The Norwegian Lundehund (Norsk Lundehund) is a small dog breed of the Spitz type that originates from Norway. Its name is a compound noun composed of the elements Lunde, meaning puffin (Norwegian lunde "puffin" or lundefugl "puffin bird"), and hund, meaning dog. The breed was originally developed for the hunting of puffins and their eggs.
The Norwegian Lundehund is a small, rectangular Spitz type dog. The Lundehund has a great range of motion in its joints, allowing it to fit into and extricate itself from narrow passages. Dogs of this breed are able to bend their head backwards along their own spine and turn their forelegs to the side at a 90-degree horizontal angle to their body, much like human arms. Their pricked, upright ears can be folded shut to form a near-tight seal by folding forward or backward. The Norwegian Lundehund is a polydactyl: instead of the normal four toes per foot, the Lundehund normally has six toes, all fully formed, jointed and muscled. Some specimens may on occasion have more or fewer than six toes per foot. The outercoat is dense and rough with a soft undercoat. The Lundehund is adapted to climb narrow cliff paths in Røst where it originally would have hunted puffins.
The breed has a long history. As far back as 1600 it was used for hunting puffins along the Norwegian coast. Its flexibility and extra toes were ideal for hunting the birds in their inaccessible nesting locations on cliffs and in caves. Interest for the breed declined when new methods for hunting puffins were invented and a dog tax was created. Around 1900, they were only found in the isolated village of Mostad (spelled Måstad in Norwegian), Lofoten. The breed was nearly extinct around World War II when canine distemper struck Værøy and the surrounding islands. In 1963, the population was further decimated by another outbreak of distemper. This time, only six dogs survived, one on Værøy and five in southern Norway, Hamar. The latter five were from the same mother. This created a population bottleneck. Due to careful breeding with strict guidelines, there are now an estimated 1,500–2,000 dogs in the world, with around 1,100 of the population in Norway and ~350 in the United States.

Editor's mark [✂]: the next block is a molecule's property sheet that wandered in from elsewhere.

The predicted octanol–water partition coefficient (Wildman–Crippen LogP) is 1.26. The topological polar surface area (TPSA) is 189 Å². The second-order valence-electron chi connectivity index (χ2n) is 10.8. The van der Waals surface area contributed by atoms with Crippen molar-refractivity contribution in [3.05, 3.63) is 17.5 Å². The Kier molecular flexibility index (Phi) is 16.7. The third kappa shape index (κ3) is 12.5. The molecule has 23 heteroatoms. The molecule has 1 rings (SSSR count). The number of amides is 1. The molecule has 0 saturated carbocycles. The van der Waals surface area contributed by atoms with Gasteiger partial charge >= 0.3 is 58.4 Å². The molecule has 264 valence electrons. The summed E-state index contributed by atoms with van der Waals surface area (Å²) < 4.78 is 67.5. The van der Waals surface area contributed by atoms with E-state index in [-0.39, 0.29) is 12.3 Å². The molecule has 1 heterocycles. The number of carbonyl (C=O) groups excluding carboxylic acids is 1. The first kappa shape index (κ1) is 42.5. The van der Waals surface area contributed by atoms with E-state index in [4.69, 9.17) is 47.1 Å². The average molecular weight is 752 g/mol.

The breed is being tested in Tromsø airport by the Norwegian Air Traffic and Airport Management as a solution to airplane bird strikes. The dog is used to search for bird eggs around the airport for disposal.
Height: 30–40 centimetres (12–16 in). Weight: 6–7 kilograms (13–15 lb); there is no weight range in the American Kennel Club breed standard. The Norwegian Lundehund Association of America, Inc. is recognized by the AKC as the Breed Parent Club for the USA.
Lundehund gastroenteropathy is a set of digestive disorders that can lead to an overgrowth of digestive bacteria, and a loss of ability to absorb nutrients from food. In extreme cases the dog can starve due to its inability to derive nutrients and protein from food, regardless of food intake. All Lundehunds have the genetics to have this illness, though not every Lundehund is severely afflicted and some are symptom free. There is no cure, though the disease can be managed.
On February 12, 2010, the Board of Directors of the American Kennel Club voted to accept the Norwegian Lundehund into the AKC stud book on December 1, 2010. On January 1, 2011, it became a part of the Non-Sporting Group.